John Lennon and Yoko Ono perform "John Sinclair" at 'John Sinclair Freedom Rally' - Crisler Arena, December 1971
John Sinclair (born October 2, 1941 in Flint, Michigan, United States) is a Detroit poet, one-time manager of the band MC5, and leader of the White Panther Party — a militantly anti-racist countercultural group of white Socialists seeking to assist the Black Panthers in the Civil Right movement — from November 1968 to July 1969.
Sinclair was involved in the reorganization of the Detroit underground newspaper, Fifth Estate, during the paper's growth in the late 1960s. Fifth Estate continues to publish to this day, making it one of the longest continuously published alternative periodicals in the United States. Sinclair also contributed to the formation of Detroit Artists Workshop Press, which published five issues of Work magazine.
Involvement with the MC5
Sinclair managed the hard-edged proto-punk MC5 from 1966 though 1969. Under his guidance the band embraced the counter-culture revolutionary politics of the White Panther Party, founded in answer to the Black Panthers' call for white people to support their movement. During this period, Sinclair booked the "The Five" as the regular house band at Detroit's famed Grande Ballroom in what came to be known as the "Kick out the Jams" shows. He was managing the MC5 at the time of their free concert outside the 1968 Democratic National Convention in Chicago. The band was the only group to perform before baton-wielding police broke up the massive anti-Vietnam war rally, calling it a riot. Eventually, the MC5 came to find Sinclair's politics too heavy-handed. He and the band went their separate ways in 1969 but they are still friends and he has spoken at their recent reunion concerts, including Massive Attack's 2008 Meltdown at London's South Bank.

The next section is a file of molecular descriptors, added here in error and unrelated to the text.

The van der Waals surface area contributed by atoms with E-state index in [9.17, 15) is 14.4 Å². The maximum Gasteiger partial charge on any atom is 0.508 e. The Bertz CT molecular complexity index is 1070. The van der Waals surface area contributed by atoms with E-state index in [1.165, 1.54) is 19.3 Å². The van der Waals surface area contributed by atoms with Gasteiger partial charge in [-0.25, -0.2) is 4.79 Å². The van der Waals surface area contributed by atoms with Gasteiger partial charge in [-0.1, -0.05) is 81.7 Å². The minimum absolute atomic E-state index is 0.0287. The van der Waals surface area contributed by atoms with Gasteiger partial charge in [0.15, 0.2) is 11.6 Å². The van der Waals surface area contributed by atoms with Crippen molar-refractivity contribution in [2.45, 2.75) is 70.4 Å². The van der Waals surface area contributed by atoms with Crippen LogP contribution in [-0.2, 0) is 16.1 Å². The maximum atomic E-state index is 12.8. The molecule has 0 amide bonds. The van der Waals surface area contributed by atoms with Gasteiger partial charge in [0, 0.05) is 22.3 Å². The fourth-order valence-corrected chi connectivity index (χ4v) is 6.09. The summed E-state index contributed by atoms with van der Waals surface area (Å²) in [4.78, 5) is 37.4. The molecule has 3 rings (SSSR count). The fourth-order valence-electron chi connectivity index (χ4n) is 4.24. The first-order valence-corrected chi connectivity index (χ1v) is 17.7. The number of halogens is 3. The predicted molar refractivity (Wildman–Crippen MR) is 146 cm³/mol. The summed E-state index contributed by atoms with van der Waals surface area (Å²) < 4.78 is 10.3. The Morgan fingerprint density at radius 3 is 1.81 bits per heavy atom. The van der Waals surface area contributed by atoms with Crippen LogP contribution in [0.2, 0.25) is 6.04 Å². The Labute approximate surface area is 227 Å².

Arrest and imprisonment
After a series of convictions for possession of marijuana, Sinclair was sentenced to 10 years in prison in 1969 after giving two joints of marijuana to an undercover narcotics officer. This sentence sparked the landmark "John Sinclair Freedom Rally" at Ann Arbor's Crisler Arena in December 1971. The event brought together a who's-who of left-wing luminaries, including pop musicians John Lennon (who recorded the song, "John Sinclair" on his Some Time in New Yor City album), Yoko Ono, David Peel, Stevie Wonder, Phil Ochs and Bob Seger, jazz artists Archie Shepp and Roswell Rudd, and speakers Allen Ginsberg, Abbie Hoffman, Rennie Davis, David Dellinger, Jerry Rubin, and Bobby Seale. Three days after the rally, Sinclair was released from prison when the Michigan Supreme Court ruled that the state's marijuana statutes were unconstitutional. These events inspired the creation of Ann Arbor’s annual pro-legalization Hash Bash rally, which continues to be held as of 2009, and contributed to the drive for decriminalization of marijuana under the Ann Arbor city charter.